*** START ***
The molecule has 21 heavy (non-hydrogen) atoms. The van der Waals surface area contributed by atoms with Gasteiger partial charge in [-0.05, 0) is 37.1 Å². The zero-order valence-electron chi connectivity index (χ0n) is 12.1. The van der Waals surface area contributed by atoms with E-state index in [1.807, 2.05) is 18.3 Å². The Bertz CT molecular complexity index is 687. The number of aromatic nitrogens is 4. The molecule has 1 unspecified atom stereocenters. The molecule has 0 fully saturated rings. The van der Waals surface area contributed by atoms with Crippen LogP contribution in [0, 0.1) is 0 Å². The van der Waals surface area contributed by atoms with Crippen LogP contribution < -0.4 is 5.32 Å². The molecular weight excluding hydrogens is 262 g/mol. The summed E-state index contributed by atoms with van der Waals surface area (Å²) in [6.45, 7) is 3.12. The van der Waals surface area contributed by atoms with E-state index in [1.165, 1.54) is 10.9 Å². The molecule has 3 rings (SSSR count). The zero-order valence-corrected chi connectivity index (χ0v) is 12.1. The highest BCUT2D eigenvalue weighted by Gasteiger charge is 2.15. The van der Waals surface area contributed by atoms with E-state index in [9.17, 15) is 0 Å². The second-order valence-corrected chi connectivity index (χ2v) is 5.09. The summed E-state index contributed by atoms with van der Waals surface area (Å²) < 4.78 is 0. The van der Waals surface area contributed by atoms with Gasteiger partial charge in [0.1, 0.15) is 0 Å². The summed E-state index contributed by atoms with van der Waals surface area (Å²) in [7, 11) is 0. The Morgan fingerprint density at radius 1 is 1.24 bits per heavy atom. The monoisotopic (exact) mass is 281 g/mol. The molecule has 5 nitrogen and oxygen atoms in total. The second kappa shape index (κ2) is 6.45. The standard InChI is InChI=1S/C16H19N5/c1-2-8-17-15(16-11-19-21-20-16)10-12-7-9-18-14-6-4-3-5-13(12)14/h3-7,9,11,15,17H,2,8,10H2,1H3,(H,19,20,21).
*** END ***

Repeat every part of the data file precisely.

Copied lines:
The molecule has 21 heavy (non-hydrogen) atoms. The van der Waals surface area contributed by atoms with Gasteiger partial charge in [-0.05, 0) is 37.1 Å². The zero-order valence-electron chi connectivity index (χ0n) is 12.1. The van der Waals surface area contributed by atoms with E-state index in [1.807, 2.05) is 18.3 Å². The Bertz CT molecular complexity index is 687. The number of aromatic nitrogens is 4. The molecule has 1 unspecified atom stereocenters. The molecule has 0 fully saturated rings. The van der Waals surface area contributed by atoms with Crippen LogP contribution in [0, 0.1) is 0 Å². The van der Waals surface area contributed by atoms with Crippen LogP contribution < -0.4 is 5.32 Å². The molecular weight excluding hydrogens is 262 g/mol. The summed E-state index contributed by atoms with van der Waals surface area (Å²) in [6.45, 7) is 3.12. The van der Waals surface area contributed by atoms with E-state index in [1.165, 1.54) is 10.9 Å². The molecule has 3 rings (SSSR count). The zero-order valence-corrected chi connectivity index (χ0v) is 12.1. The highest BCUT2D eigenvalue weighted by Gasteiger charge is 2.15. The van der Waals surface area contributed by atoms with E-state index in [9.17, 15) is 0 Å². The second-order valence-corrected chi connectivity index (χ2v) is 5.09. The summed E-state index contributed by atoms with van der Waals surface area (Å²) < 4.78 is 0. The van der Waals surface area contributed by atoms with Gasteiger partial charge in [0.1, 0.15) is 0 Å². The summed E-state index contributed by atoms with van der Waals surface area (Å²) in [7, 11) is 0. The Morgan fingerprint density at radius 1 is 1.24 bits per heavy atom. The monoisotopic (exact) mass is 281 g/mol. The molecule has 5 nitrogen and oxygen atoms in total. The second kappa shape index (κ2) is 6.45. The standard InChI is InChI=1S/C16H19N5/c1-2-8-17-15(16-11-19-21-20-16)10-12-7-9-18-14-6-4-3-5-13(12)14/h3-7,9,11,15,17H,2,8,10H2,1H3,(H,19,20,21).